Self-affirmation theory gives us another clue about how to interrupt the downward spiral caused by stereotype threat. This is based on the idea that it's basic human nature to see oneself as good and competent, and that if that perception is threatened we try to repair that self image. Repairing one's self image may involve rationalising and re-explaining events to fit with the view of self-competence. However, it is productive to encourage people to "self-affirm" their wider valued sense of self so that this minor threat to self-image seems smaller and there is less need to rationalise it away. Stereotype threat causes regular damage to one's self-image of competence, so one possible intervention to reduce it is to give students an opportunity to develop a self-affirming narrative. It turns out this is an astonishingly effective intervention. In an experiment with 7th grade children, researchers asked a random sample of children to write a paragraph for 15 minutes on their three most important values (e.g. family, friends, being good at music) and why they were important to them . There were a few similar follow up writing exercises in later school terms. The affirmation writing exercise improves the grades of all but the strongest performing black students, with those with the poorest initial performance improving the most. It closed the racial achievement gap between black and white students by 40%, and this lasted for two years. More recently, Miyake et al found that a similar writing exercise for female college students studying physics boosted students' modal grades from a C to a B .
These results are extremely promising.They suggest that refocusing students' attention on the values that are important to them helps them not to dwell on poor early performances and so frees up cognitive resources which otherwise might get consumed worrying about stereotype threat. This enables a better performance next time around and interrupts the negative snowballing.
Much has been made of poor feedback practices in HE in recent years, particularly because in the UK, national student survey results are scathing about feedback on undergraduate degrees. Negative feedback has a detrimental effect for those studying under stereotype threat - in a study of women tackling a challenging maths test, Mangels and colleagues found that negative feedback was a predictor of disengagement from learning and interference with learning attempts. That is, stereotype threat when combined with negative feedback drags down not only assessment performance but learning itself. Steele describes studies  which found that black students interpret critical feedback on their writing in different ways from white students; they are less likely to trust it and less likely to find it motivating. The studies found that it didn't work to try to be neutral in the feedback, or begin the feedback with a general positive comment. What did work for both black and white students was for the marker to explain that she had high standards, and that she believed the students could meet these standards by acting on the following specific advice. This strategy is successful because stereotype threat is reduced. The learner knows that the clearly stated high intellectual standards are for everyone (not just their group) and that the marker believes that they personally are capable of meeting those standards by improving various features of the work. They have hope, and they have a plan for next steps in their learning. As a related note, publishing clear and transparent assessment criteria along with an assignment helps with the first part of this equation. No-one has to second guess what the marker might be "looking for".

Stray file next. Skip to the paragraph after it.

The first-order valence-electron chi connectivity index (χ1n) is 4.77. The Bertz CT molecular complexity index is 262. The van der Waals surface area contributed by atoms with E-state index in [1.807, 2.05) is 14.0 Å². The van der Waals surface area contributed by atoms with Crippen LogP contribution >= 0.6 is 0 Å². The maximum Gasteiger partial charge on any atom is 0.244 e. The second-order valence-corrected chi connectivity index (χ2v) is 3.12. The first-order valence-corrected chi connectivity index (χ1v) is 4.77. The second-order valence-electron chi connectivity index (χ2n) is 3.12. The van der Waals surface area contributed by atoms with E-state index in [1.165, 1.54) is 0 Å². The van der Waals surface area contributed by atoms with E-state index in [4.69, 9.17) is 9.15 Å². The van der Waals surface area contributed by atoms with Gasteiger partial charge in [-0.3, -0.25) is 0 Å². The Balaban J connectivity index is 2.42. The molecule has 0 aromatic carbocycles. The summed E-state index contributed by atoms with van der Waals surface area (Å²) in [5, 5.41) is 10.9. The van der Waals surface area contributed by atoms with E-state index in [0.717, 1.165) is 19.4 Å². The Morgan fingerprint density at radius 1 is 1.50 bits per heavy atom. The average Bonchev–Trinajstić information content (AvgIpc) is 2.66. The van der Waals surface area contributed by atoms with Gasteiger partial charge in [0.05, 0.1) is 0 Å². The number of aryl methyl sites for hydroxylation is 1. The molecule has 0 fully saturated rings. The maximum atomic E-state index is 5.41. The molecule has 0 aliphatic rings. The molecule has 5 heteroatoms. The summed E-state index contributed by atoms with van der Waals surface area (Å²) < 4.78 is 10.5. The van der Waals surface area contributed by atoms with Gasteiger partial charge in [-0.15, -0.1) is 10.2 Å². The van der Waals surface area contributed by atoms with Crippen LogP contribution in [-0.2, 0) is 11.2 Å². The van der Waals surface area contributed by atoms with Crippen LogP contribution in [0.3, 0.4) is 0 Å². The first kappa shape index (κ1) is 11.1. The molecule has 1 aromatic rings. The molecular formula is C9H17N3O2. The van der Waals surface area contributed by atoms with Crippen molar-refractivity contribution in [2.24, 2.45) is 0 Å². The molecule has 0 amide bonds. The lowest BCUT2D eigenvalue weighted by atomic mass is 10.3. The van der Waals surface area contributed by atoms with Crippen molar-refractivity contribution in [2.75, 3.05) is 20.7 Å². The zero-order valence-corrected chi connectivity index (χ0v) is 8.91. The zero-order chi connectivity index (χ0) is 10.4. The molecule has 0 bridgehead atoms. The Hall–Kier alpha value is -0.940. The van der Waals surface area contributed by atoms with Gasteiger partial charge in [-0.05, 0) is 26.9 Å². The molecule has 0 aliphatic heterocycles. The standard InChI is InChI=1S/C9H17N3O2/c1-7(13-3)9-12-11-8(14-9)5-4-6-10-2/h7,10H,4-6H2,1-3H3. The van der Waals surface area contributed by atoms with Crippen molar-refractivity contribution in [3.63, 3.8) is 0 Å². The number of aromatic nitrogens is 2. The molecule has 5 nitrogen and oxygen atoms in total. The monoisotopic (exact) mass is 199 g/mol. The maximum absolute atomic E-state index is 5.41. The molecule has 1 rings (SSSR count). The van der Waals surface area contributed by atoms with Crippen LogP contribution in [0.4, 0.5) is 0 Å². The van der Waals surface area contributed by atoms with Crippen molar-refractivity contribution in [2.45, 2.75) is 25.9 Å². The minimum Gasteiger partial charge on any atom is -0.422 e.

Lastly, but not necessarily related to wise psychological interventions, paying attention to the environment for teaching and learning can reduce stereotype threat. "If enough cues in a setting can lead members of a group to feel 'identify safe', it might neutralise the impact of other cues in the setting which might otherwise threaten them." (section 8.3). A useful concept here is critical mass: which refers to the point where there are enough members of a minority group in the setting so that individuals no longer uncomfortable or vulnerable to identity threat. It's hard to quantify what critical mass means in proportional terms. However, Steele reports studies of the gender balance in orchestras in which orchestras with 20% female members experienced problems, in contrast to 40% female member orchestras in which all members reported more satisfying experiences. For me, this converts into a practical teaching suggestion about allocating groups in classes with minority groups. In a maths class with a small number of women for example, if you prioritise critical mass, then you could have some groups with at least 2 out of 5 female members and many groups with no women.This would enable the women to be closer to critical mass, and would work better for them rather than putting one woman in as many groups as possible. (I did a 6 week long group project in which I was the only women as an undergrad and it was not fun).
Other environmental cues of stereotype threat which we can address in teaching environments is the proportion of women staff members, and the proportion of women in positions of power. This is something which one would hope would be addressed by other initiatives such as Athena Swan; my point here is that women staff members should be highly visible to the students. My point is not, however, that women should bear the responsibility of "fixing" gender balance on our degree programmes. It's everyone's responsibility and so if women staff are asked to teach high profile courses as part of a gender equality commitment, then it should be factored into their workload rather than being an added extra.
There is a convincing pool of research which indicates that women under-perform in challenging intellectual situations where they encounter stereotype threat. This is not a unique characteristic of women, but a general psychological effect which is possible to trigger in members of any group by negatively comparing their group to another. Fortunately, it is possible to reduce stereotype threat by paying attention to cues that might trigger it in our teaching environments, and by using small but extremely effective wise psychological interventions including promoting a sense of belonging, using values affirmation writing exercises, encouraging growth mindset, and structuring feedback in a way that encourages the student to strive for high standards.
 G.M. Walton, The new science of wise psychological interventions, Curr. Dir. Psychol. Sci. 23 (2014) 73–82. doi:10.1177/0963721413512856.